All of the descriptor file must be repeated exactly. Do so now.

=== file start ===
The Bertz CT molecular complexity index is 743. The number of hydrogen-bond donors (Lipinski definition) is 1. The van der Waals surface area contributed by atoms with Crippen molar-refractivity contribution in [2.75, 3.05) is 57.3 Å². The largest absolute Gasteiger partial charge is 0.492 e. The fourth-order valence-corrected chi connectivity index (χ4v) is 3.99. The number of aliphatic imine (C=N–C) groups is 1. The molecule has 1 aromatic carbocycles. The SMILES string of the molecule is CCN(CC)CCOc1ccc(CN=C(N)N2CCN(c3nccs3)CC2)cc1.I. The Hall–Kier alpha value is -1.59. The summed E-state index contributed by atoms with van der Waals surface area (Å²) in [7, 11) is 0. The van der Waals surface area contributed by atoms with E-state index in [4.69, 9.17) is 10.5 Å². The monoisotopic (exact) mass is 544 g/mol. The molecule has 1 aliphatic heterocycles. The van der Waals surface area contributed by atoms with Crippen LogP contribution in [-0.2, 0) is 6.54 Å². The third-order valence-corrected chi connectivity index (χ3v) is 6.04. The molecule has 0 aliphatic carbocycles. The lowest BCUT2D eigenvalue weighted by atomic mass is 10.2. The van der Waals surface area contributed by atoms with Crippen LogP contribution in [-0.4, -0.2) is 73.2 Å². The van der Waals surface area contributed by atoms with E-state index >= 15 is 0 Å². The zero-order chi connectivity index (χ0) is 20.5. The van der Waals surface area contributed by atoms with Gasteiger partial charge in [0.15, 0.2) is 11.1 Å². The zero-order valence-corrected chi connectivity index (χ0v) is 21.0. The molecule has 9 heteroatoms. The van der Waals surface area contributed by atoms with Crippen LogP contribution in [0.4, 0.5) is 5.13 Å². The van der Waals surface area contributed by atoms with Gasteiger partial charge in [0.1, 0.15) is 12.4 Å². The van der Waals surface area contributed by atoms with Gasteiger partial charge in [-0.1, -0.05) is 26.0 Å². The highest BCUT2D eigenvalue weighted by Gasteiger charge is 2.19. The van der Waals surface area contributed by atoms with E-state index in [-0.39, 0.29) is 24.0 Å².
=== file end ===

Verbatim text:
The Bertz CT molecular complexity index is 743. The number of hydrogen-bond donors (Lipinski definition) is 1. The van der Waals surface area contributed by atoms with Crippen molar-refractivity contribution in [2.75, 3.05) is 57.3 Å². The largest absolute Gasteiger partial charge is 0.492 e. The fourth-order valence-corrected chi connectivity index (χ4v) is 3.99. The number of aliphatic imine (C=N–C) groups is 1. The molecule has 1 aromatic carbocycles. The SMILES string of the molecule is CCN(CC)CCOc1ccc(CN=C(N)N2CCN(c3nccs3)CC2)cc1.I. The Hall–Kier alpha value is -1.59. The summed E-state index contributed by atoms with van der Waals surface area (Å²) in [7, 11) is 0. The van der Waals surface area contributed by atoms with E-state index in [4.69, 9.17) is 10.5 Å². The monoisotopic (exact) mass is 544 g/mol. The molecule has 1 aliphatic heterocycles. The van der Waals surface area contributed by atoms with Crippen LogP contribution in [-0.2, 0) is 6.54 Å². The third-order valence-corrected chi connectivity index (χ3v) is 6.04. The molecule has 0 aliphatic carbocycles. The lowest BCUT2D eigenvalue weighted by atomic mass is 10.2. The van der Waals surface area contributed by atoms with Crippen LogP contribution in [-0.4, -0.2) is 73.2 Å². The van der Waals surface area contributed by atoms with E-state index >= 15 is 0 Å². The zero-order chi connectivity index (χ0) is 20.5. The van der Waals surface area contributed by atoms with Gasteiger partial charge in [0.15, 0.2) is 11.1 Å². The zero-order valence-corrected chi connectivity index (χ0v) is 21.0. The molecule has 9 heteroatoms. The van der Waals surface area contributed by atoms with Crippen LogP contribution in [0.4, 0.5) is 5.13 Å². The van der Waals surface area contributed by atoms with Gasteiger partial charge in [0.1, 0.15) is 12.4 Å². The van der Waals surface area contributed by atoms with Gasteiger partial charge in [-0.1, -0.05) is 26.0 Å². The highest BCUT2D eigenvalue weighted by Gasteiger charge is 2.19. The van der Waals surface area contributed by atoms with E-state index in [-0.39, 0.29) is 24.0 Å².